She [the advisor] was my social capital. The whole faculty was my support,” he said. “Dr. Hutchins became my mentor.”

    Little worked with Dr. Hutchins to create a conference dealing with trauma. He said that work led to a job at Focus on Recovery, where he learned the importance of providing comprehensive services to people battling addiction and trauma. Little also learned about YAP, where he worked with Dr. Hutchins who was consulting with the nonprofit on developing anger management classes.

    Through those connections, Little met Regional Director Craig Jernigan and learned about YAP Safely Home: Community Based Mentor Services for Returning Adult Citizens.

    “Craig asked if I wanted to try to establish a program in D.C.,” he said.

    Little was happy to learn that he would work with Jeter El, who he said he heard about back when he was in prison for his work to support and defend other incarcerated individuals.

    Next Steps

    Jeter El and Little recently learned that the YAP Safely Home: Community Based Mentor Services for Returning Adult Citizens program has received a new grant from The Office of Victim Services and Justice Grants in Washington, DC to continue the work they started. Their hope is to further develop the program by creating a traumatologist internship for former program participants who are interested in using what they learn while receiving services to help others.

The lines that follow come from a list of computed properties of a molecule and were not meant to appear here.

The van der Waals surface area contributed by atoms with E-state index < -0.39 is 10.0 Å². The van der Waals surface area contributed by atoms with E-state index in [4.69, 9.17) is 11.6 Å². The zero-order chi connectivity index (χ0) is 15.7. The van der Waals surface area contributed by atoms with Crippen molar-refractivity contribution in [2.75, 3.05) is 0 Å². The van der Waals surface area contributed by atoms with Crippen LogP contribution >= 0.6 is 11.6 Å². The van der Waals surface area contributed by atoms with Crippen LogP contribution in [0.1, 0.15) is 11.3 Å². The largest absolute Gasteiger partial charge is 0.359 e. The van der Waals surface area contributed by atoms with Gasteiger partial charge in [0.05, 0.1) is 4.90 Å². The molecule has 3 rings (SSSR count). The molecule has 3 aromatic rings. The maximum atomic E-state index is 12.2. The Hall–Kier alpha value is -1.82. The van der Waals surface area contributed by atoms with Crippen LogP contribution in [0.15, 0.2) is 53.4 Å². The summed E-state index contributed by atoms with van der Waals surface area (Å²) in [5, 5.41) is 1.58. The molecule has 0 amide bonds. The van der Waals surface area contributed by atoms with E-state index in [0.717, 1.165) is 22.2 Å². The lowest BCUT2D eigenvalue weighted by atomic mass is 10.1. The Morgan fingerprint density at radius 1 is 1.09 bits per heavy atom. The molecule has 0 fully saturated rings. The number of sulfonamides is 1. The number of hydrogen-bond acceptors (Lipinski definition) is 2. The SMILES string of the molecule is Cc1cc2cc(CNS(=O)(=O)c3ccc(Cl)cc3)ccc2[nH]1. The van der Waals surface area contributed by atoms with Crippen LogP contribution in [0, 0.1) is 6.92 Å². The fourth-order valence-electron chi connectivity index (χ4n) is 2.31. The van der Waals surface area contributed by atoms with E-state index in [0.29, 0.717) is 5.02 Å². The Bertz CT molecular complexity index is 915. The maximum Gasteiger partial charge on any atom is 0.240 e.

“They’d become certified pillars of support,” said Jeter El. “We don’t have enough dialogue on this – the need for trauma-informed care for people coming home from prison. We need to make sure we support them in every way.”

    Note: This was produced by Youth Advocate Programs (YAP), Inc. under grant number 2022-JG-5012 awarded by the Office of Victim Services and Justice Grants, Executive Office of the Mayor, District of Columbia. The opinions, findings, and conclusions or recommendations expressed in this article are those of the contributors and do not necessarily represent the official position or policies of the Executive Office of the Mayor.